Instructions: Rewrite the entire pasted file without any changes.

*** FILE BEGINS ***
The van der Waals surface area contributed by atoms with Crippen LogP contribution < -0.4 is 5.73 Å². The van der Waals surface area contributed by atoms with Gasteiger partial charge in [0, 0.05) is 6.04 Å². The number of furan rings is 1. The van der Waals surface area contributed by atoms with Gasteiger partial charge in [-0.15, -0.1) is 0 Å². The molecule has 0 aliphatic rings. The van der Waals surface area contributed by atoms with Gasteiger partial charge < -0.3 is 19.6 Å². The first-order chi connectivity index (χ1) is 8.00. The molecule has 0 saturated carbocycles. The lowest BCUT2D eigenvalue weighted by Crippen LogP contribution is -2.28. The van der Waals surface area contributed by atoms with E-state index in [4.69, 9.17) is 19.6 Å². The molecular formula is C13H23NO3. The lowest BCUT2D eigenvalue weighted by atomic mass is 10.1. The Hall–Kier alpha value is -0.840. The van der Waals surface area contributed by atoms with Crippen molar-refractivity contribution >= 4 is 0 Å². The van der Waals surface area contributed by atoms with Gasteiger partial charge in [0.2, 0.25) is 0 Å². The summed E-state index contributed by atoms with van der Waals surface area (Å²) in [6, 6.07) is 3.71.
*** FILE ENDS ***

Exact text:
The van der Waals surface area contributed by atoms with Crippen LogP contribution < -0.4 is 5.73 Å². The van der Waals surface area contributed by atoms with Gasteiger partial charge in [0, 0.05) is 6.04 Å². The number of furan rings is 1. The van der Waals surface area contributed by atoms with Gasteiger partial charge in [-0.15, -0.1) is 0 Å². The molecule has 0 aliphatic rings. The van der Waals surface area contributed by atoms with Gasteiger partial charge < -0.3 is 19.6 Å². The first-order chi connectivity index (χ1) is 8.00. The molecule has 0 saturated carbocycles. The lowest BCUT2D eigenvalue weighted by Crippen LogP contribution is -2.28. The van der Waals surface area contributed by atoms with E-state index in [4.69, 9.17) is 19.6 Å². The molecular formula is C13H23NO3. The lowest BCUT2D eigenvalue weighted by atomic mass is 10.1. The Hall–Kier alpha value is -0.840. The van der Waals surface area contributed by atoms with Crippen molar-refractivity contribution >= 4 is 0 Å². The van der Waals surface area contributed by atoms with Gasteiger partial charge in [0.2, 0.25) is 0 Å². The summed E-state index contributed by atoms with van der Waals surface area (Å²) in [6, 6.07) is 3.71.